Study Designs That Lend Themselves to Using Seroconversions as an Outcome

To find reliable differences between intervention and control or comparison samples, one must expect a minimum number of seroconversions in the control sample within the time frame of the study. These are found in populations where seroconversion rates are high, in large samples, or in studies with long followup. Only a limited number of situations have lent themselves to clinical trials and other studies on this scale.

Many studies using seroincidence as a measure of outcome were conducted in developing countries where HIV incidence is high and policy interventions or community-level programs have been implemented. Among these are studies from Tanzania and Bombay with comparison populations and from Thailand, where an historical comparison was employed. Few studies in the United States have used HIV or any biological measure as an endpoint for the reasons cited above. In the United States and elsewhere, seroconversion has been used to measure the effect of sterile injection equipment availability, bleach cleaning interventions, and methadone treatment with injecting drug users.

Constraints on Using Seroconversion Outcomes

Although seroconversion is a preferred standard for intervention efficacy, there are practical and ethical obstacles to its use. For example, there is a potential selective dropout of research participants who will not agree to repeated HIV testing. Furthermore, research costs can be greatly increased by pre- and post-test counseling and followup or referral for research subjects who are identified as HIV-positive in the study. Counseling and referral are, of course, required by ethical research practice. Nevertheless, where possible and feasible, it is important that behavioral and policy interventions be validated using seroincidence as an outcome.

Transmission Models to Estimate Effects of Behavioral Outcomes on HIV Infection Rates

When HIV seroconversion outcomes are not feasible, well-designed self-report behavioral outcomes have shown indications of being valid and reliable. These behavioral outcomes can be employed in transmission models to estimate the number of averted cases. The models have been developed from studies of HIV-discordant couples and epidemiological studies. Although use of these models requires assumptions about future prevalence and about relationships among variables being studied, a reasonable range of estimates about the probable impact of the intervention on HIV can thus be generated. In theory, estimates of HIV seroconversion during the study may be extended into the future under varying estimates of the maintenance of positive behavioral outcome. The models may also be extended to estimate the potential impact were the program more widely implemented in similar contexts. Finally, potential effects on seroconversion in field settings may be estimated, using these models, from data on behavioral outcomes from studies done in research settings. These models can estimate the impact on seroconversion using reasonable assumptions that the interventions will have less effectiveness in field settings.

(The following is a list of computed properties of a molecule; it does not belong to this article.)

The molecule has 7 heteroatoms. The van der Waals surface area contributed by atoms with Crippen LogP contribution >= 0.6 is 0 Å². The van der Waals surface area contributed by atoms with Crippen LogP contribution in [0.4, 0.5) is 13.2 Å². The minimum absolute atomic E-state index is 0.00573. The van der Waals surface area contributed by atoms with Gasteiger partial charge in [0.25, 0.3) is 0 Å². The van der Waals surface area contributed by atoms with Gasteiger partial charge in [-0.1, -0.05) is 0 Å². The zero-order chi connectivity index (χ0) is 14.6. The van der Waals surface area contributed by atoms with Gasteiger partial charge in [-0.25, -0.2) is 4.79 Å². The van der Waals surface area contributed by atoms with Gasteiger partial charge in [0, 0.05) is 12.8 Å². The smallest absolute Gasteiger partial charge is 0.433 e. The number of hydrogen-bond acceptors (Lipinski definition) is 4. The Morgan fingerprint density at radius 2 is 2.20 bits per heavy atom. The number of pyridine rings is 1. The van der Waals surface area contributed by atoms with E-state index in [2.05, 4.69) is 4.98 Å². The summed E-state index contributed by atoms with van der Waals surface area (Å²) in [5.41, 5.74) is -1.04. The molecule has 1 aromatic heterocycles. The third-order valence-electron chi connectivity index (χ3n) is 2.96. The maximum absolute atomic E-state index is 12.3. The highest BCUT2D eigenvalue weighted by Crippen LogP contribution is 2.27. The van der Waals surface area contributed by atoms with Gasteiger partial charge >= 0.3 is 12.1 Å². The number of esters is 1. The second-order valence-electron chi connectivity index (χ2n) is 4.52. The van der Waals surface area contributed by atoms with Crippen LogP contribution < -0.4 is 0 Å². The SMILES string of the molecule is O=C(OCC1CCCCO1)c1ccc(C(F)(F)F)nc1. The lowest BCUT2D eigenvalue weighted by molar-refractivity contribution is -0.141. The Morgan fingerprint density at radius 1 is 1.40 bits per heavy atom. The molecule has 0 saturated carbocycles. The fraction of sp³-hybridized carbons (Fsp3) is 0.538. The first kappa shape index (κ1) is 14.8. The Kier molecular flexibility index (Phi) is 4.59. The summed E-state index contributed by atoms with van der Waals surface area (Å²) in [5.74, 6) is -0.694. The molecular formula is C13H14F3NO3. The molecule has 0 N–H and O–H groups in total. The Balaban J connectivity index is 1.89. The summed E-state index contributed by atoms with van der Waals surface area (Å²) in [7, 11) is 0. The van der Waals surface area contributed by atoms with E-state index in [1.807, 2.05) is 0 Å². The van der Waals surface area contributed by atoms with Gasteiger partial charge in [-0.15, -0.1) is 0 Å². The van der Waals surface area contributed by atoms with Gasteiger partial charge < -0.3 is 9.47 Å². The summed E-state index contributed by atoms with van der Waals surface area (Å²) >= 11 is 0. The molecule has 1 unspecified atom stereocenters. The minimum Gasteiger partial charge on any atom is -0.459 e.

Estimates of the effects of behavioral outcomes on HIV seroconversion are still relatively few and mostly retrospective. It should be possible to produce such estimates in advance of prevention trials, contingent on the targeted magnitude of behavioral outcomes and the expected prevalence of HIV infection in the local population. We recommend that such estimates be employed as an additional outcome measure for trials with behavioral endpoints whenever possible. Ongoing work on these models is needed to update and improve the database used to produce and validate them. Furthermore, there is a need to validate, by use of empirical data, the assumption that transmission rates based on naturally occurring behaviors are equivalent to transmission rates based on behavioral changes in response to prevention efforts. These models can also be used to estimate the validity of self-reports.

Other Biological Markers as Surrogates for HIV Seroconversion